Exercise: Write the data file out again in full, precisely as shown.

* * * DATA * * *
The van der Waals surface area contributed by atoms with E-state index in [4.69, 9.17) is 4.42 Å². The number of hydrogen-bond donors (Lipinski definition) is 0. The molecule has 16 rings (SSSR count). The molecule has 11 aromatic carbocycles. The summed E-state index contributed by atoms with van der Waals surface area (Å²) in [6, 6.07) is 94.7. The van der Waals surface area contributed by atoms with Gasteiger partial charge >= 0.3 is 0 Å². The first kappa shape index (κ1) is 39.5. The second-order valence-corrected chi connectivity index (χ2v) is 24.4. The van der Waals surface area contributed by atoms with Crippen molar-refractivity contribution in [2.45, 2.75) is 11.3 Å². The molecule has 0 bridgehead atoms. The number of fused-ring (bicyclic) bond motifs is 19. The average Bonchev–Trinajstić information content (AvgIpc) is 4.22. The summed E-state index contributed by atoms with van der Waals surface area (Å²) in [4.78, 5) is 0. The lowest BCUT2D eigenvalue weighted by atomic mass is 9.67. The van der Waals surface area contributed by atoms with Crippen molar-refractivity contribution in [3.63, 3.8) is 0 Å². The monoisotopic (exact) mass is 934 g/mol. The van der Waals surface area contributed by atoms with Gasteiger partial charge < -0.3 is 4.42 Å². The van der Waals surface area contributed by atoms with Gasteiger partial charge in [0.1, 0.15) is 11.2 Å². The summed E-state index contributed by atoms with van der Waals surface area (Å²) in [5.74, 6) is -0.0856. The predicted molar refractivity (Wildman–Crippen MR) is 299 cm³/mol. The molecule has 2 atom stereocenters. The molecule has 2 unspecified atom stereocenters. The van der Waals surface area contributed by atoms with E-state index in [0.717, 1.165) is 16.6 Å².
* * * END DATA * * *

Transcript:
The van der Waals surface area contributed by atoms with E-state index in [4.69, 9.17) is 4.42 Å². The number of hydrogen-bond donors (Lipinski definition) is 0. The molecule has 16 rings (SSSR count). The molecule has 11 aromatic carbocycles. The summed E-state index contributed by atoms with van der Waals surface area (Å²) in [6, 6.07) is 94.7. The van der Waals surface area contributed by atoms with Gasteiger partial charge >= 0.3 is 0 Å². The first kappa shape index (κ1) is 39.5. The second-order valence-corrected chi connectivity index (χ2v) is 24.4. The van der Waals surface area contributed by atoms with Crippen molar-refractivity contribution in [2.45, 2.75) is 11.3 Å². The molecule has 0 bridgehead atoms. The number of fused-ring (bicyclic) bond motifs is 19. The average Bonchev–Trinajstić information content (AvgIpc) is 4.22. The summed E-state index contributed by atoms with van der Waals surface area (Å²) in [4.78, 5) is 0. The lowest BCUT2D eigenvalue weighted by atomic mass is 9.67. The van der Waals surface area contributed by atoms with Crippen molar-refractivity contribution in [3.63, 3.8) is 0 Å². The monoisotopic (exact) mass is 934 g/mol. The van der Waals surface area contributed by atoms with Gasteiger partial charge < -0.3 is 4.42 Å². The van der Waals surface area contributed by atoms with Gasteiger partial charge in [0.1, 0.15) is 11.2 Å². The summed E-state index contributed by atoms with van der Waals surface area (Å²) in [5.74, 6) is -0.0856. The predicted molar refractivity (Wildman–Crippen MR) is 299 cm³/mol. The molecule has 2 atom stereocenters. The molecule has 2 unspecified atom stereocenters. The van der Waals surface area contributed by atoms with E-state index in [0.717, 1.165) is 16.6 Å².